GARCIA DE HEVIA, Venezuela – Venezuela began conducting military exercises on Tuesday by deploying troops and weapons on the border with Colombia amid escalating tensions with its western neighbor, although no combat actions were executed nor was a single bullet fired.
EFE found that the National Bolivarian Armed Forces (FANB) deployed anti-aircraft batteries, armored vehicles, mobile rocket launchers and a helicopter at the start of the war games, which were ordered by leftist incumbent Nicolas Maduro last week.
In addition, an army source told reporters that at least 150,000 military and police troops had been deployed at the border, without specifying which units they belonged to or whether all of them were set to take part in the drills.
Several of these troops are part of the so-called militia, a body which the government says has two million members, though military expert Rocio San Miguel claimed that no more than 20,000 of them could be considered effective and well-trained fighters.
The chief of the FANB’s Operational Strategic Command, Remigio Ceballos, led the first day of the exercises and said that Venezuela has “friends around the world,” alluding to the opposition’s accusations regarding the alleged presence of Russian and Cuban military advisers.
Maduro said at nightfall that “the entire armed forces are activated” for these exercises following his declaration of an orange alert to counter the threat of invasion he said was posed by Colombia.
Maduro added that he wasn’t threatening anyone, but Venezuela was ready to defend itself with weapons if necessary.
But the speaker of the National Assembly and leader of the opposition, Juan Guaido – who has been recognized as the country’s interim president by more than 50 nations – accused Maduro of attempting to distract the public by ramping up tensions with Colombia to shift attention away from Venezuela’s ongoing institutional crisis.
Meanwhile, the chairman of the Assembly’s foreign affairs committee, Francisco Sucre, told reporters that soldiers were suffering the consequences of the South American country’s devastating economic crisis with an alleged average salary of just under $5 per month.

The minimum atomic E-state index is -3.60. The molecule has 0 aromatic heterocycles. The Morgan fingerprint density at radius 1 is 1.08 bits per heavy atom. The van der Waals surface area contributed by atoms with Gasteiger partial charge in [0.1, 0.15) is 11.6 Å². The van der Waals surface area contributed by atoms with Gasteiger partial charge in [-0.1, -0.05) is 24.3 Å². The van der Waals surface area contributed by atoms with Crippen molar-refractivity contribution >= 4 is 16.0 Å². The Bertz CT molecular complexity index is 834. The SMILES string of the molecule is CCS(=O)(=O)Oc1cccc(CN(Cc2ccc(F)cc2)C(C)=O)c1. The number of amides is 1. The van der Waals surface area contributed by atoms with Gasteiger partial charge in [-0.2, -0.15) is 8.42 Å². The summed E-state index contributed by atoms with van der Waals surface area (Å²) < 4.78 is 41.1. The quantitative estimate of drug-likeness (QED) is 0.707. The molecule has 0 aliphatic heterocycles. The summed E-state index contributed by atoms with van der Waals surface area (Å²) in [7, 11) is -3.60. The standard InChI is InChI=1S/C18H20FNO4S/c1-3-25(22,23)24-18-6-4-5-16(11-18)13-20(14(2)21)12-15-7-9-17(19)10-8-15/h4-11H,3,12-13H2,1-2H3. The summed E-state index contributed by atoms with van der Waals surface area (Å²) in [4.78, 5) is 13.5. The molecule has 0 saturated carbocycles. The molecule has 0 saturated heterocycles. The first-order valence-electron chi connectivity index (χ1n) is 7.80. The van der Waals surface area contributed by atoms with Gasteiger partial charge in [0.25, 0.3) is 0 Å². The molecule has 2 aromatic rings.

One of Venezuela’s main military resources is its air power, as it possesses at least 20 operational units of the Russian-made Sukhoi Su-30 fighter bomber, whose characteristics are considered similar to those of the United States’ F-15E Strike Eagle.
The Venezuelan government purchased these aircraft after strengthening its ties with Russia and denouncing the “imperialism” of the US, its former weapons supplier.
Meanwhile, on the Colombian side of the border, there were no signs of any special activity or military buildup in response to Venezuela’s exercises.
Colombia’s presidential advisor on human rights and international affairs, Francisco Barbosa, had said on Monday that the country was on “maximum alert,” while the country’s vice president, Marta Lucia Ramirez, said Colombia would not fall for its neighbor’s “provocations.”
Colombian President Ivan Duque denounced Maduro’s “bravado” and accused the Venezuelan leader of aiding and abetting members of the National Liberation Army (ELN) guerrilla, as well as former commanders of the Revolutionary Armed Forces of Colombia (FARC) militia that had re-taken up arms against the government after abandoning the 2016 peace process.
Relations between Colombia and Venezuela have been severely strained since February; the 2,219-kilometer-long (1,379-mile-long) border has been the scene of constant tensions that have nevertheless failed to escalate into a military confrontation so far.